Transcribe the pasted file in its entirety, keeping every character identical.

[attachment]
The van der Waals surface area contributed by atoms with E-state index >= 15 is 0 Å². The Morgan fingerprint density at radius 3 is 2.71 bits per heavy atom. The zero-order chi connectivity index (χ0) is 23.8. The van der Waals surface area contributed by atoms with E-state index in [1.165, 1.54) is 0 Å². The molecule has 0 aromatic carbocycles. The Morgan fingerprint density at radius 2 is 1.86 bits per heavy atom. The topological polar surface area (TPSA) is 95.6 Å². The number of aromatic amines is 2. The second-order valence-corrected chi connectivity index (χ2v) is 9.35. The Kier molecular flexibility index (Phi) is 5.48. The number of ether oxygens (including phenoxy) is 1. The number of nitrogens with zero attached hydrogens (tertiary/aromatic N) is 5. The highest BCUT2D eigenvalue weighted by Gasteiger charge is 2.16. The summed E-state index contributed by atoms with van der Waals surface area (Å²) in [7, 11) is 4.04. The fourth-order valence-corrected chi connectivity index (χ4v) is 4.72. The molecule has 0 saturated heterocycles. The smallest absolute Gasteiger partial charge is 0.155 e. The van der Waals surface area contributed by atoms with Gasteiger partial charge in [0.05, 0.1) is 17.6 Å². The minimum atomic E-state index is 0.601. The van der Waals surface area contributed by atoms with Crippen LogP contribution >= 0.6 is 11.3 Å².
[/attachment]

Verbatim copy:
The van der Waals surface area contributed by atoms with E-state index >= 15 is 0 Å². The Morgan fingerprint density at radius 3 is 2.71 bits per heavy atom. The zero-order chi connectivity index (χ0) is 23.8. The van der Waals surface area contributed by atoms with E-state index in [1.165, 1.54) is 0 Å². The molecule has 0 aromatic carbocycles. The Morgan fingerprint density at radius 2 is 1.86 bits per heavy atom. The topological polar surface area (TPSA) is 95.6 Å². The number of aromatic amines is 2. The second-order valence-corrected chi connectivity index (χ2v) is 9.35. The Kier molecular flexibility index (Phi) is 5.48. The number of ether oxygens (including phenoxy) is 1. The number of nitrogens with zero attached hydrogens (tertiary/aromatic N) is 5. The highest BCUT2D eigenvalue weighted by Gasteiger charge is 2.16. The summed E-state index contributed by atoms with van der Waals surface area (Å²) in [7, 11) is 4.04. The fourth-order valence-corrected chi connectivity index (χ4v) is 4.72. The molecule has 0 saturated heterocycles. The smallest absolute Gasteiger partial charge is 0.155 e. The van der Waals surface area contributed by atoms with Gasteiger partial charge in [0.05, 0.1) is 17.6 Å². The minimum atomic E-state index is 0.601. The van der Waals surface area contributed by atoms with Crippen LogP contribution >= 0.6 is 11.3 Å².